author = "Sebastiano Bonventre",
year = "2016",
language = "English",
volume = "28",
pages = "581--591",
journal = "Neurogastroenterology and Motility",
issn = "1350-1925",
publisher = "Wiley-Blackwell",

}

TY - JOUR

T1 - Bloating is associated with worse quality of life, treatment satisfaction, and treatment responsiveness among patients with constipation-predominant irritable bowel syndrome and functional constipation

AU - Bonventre, Sebastiano

PY - 2016

Y1 - 2016

N2 - Background: The management of bloating is unclear and its relationship with patients' well-being and treatment satisfaction independent of other abdominal symptoms is uncharacterized. We evaluated the association of bloating with patient-reported outcomes. Methods: Thirty-nine centers for functional gastrointestinal disorders joined the laxative inadequate relief survey. We enrolled 2203 consecutive outpatients with functional constipation (FC) or constipation-predominant irritable bowel syndrome (IBS-C) in two cross-sectional waves. Both wave 1 and 2 included the SF-12, the patient assessment of constipation-symptoms (PAC-SYM), and the treatment satisfaction questionnaire for medication (TSQM-2). Wave 2 only included a global rating of change (GRC) scale to assess patients' assessment of efficacy concerning treatment switches occurred in the 3 months prior to the interview. Bloating in the abdomen was defined on the basis of PAC-SYM item 3. Key Results: The average age was 50.1 years (SD, 16.7) and 82.1% of patients were women. The prevalence of bloating was 91.6% (n = 1970). Bloating was associated with SF-12 Physical Composite Score (p < 0.01), SF-12 Mental Composite Score (p < 0.01), GRC (p < 0.01), Satisfaction with treatment effectiveness (p < 0.01), convenience of administration (p < 0.01), and side effects (p < 0.01) after adjustment for possible confounders. Conclusions & Inferences: Our data suggest that patients regard bloating as a key element in assessing clinical changes and treatments' efficacy as this symptom exerts a strong influence on patient-reported outcomes independent of possible confounders and other symptoms of constipation. Our data provide the rationale to investigate the efficacy and tolerability of new treatments specifically addressing this important, yet disregarded, patients' complain.

AB - Background: The management of bloating is unclear and its relationship with patients' well-being and treatment satisfaction independent of other abdominal symptoms is uncharacterized. We evaluated the association of bloating with patient-reported outcomes. Methods: Thirty-nine centers for functional gastrointestinal disorders joined the laxative inadequate relief survey. We enrolled 2203 consecutive outpatients with functional constipation (FC) or constipation-predominant irritable bowel syndrome (IBS-C) in two cross-sectional waves. Both wave 1 and 2 included the SF-12, the patient assessment of constipation-symptoms (PAC-SYM), and the treatment satisfaction questionnaire for medication (TSQM-2). Wave 2 only included a global rating of change (GRC) scale to assess patients' assessment of efficacy concerning treatment switches occurred in the 3 months prior to the interview. Bloating in the abdomen was defined on the basis of PAC-SYM item 3. Key Results: The average age was 50.1 years (SD, 16.7) and 82.1% of patients were women. The prevalence of bloating was 91.6% (n = 1970). Bloating was associated with SF-12 Physical Composite Score (p < 0.01), SF-12 Mental Composite Score (p < 0.01), GRC (p < 0.01), Satisfaction with treatment effectiveness (p < 0.01), convenience of administration (p < 0.01), and side effects (p < 0.01) after adjustment for possible confounders. Conclusions & Inferences: Our data suggest that patients regard bloating as a key element in assessing clinical changes and treatments' efficacy as this symptom exerts a strong influence on patient-reported outcomes independent of possible confounders and other symptoms of constipation. Our data provide the rationale to investigate the efficacy and tolerability of new treatments specifically addressing this important, yet disregarded, patients' complain.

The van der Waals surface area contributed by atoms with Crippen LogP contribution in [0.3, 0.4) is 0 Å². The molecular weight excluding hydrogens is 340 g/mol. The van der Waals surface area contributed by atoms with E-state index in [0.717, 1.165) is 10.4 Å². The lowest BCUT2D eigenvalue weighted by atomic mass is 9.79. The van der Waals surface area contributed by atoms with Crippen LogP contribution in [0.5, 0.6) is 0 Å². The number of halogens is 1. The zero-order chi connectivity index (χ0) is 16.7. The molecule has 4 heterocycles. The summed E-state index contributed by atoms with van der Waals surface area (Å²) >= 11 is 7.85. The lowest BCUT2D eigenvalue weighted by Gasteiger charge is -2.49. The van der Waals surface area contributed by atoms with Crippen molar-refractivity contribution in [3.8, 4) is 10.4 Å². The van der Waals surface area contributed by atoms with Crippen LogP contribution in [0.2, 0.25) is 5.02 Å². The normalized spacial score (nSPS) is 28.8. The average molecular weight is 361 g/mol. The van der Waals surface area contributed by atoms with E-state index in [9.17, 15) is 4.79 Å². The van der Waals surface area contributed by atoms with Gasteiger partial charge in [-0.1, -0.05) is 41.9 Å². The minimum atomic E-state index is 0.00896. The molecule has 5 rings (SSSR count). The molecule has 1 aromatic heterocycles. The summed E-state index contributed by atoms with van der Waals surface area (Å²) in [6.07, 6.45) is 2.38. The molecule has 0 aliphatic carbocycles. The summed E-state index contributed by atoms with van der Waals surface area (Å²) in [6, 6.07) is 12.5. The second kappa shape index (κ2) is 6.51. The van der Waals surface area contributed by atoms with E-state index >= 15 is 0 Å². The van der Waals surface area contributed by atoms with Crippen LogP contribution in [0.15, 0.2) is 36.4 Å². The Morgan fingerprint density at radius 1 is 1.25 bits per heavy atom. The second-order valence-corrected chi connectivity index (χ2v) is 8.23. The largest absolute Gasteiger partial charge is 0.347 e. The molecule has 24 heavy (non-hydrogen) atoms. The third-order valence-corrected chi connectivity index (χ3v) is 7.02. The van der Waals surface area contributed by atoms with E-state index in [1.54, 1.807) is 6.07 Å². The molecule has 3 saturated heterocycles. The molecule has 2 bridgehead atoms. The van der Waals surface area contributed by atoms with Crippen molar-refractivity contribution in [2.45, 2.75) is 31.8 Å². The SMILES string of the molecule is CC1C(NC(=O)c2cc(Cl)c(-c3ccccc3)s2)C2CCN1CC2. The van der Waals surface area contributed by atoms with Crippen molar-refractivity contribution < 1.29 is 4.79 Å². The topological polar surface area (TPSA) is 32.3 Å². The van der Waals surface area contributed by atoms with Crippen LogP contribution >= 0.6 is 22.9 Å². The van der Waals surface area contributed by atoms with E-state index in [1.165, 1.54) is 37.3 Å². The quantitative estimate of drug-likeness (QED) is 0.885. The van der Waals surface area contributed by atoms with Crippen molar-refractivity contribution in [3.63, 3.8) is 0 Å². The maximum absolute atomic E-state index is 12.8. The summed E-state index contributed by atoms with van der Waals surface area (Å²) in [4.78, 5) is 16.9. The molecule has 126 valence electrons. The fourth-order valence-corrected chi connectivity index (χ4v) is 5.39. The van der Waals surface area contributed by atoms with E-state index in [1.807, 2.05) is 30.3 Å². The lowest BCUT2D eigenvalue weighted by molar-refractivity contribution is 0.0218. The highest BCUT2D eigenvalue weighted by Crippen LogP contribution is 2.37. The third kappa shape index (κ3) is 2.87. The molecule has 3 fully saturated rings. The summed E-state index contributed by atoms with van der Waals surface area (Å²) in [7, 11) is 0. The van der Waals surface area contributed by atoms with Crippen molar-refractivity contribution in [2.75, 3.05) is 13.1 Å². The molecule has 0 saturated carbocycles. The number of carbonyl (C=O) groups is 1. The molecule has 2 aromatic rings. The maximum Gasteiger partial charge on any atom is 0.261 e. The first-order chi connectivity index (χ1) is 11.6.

UR - http://hdl.handle.net/10447/207118

UR - http://www.wiley.com/bw/journal.asp?ref=1350-1925&site=1

M3 - Article

VL - 28

SP - 581

EP - 591

JO - Neurogastroenterology and Motility

JF - Neurogastroenterology and Motility

SN - 1350-1925

ER -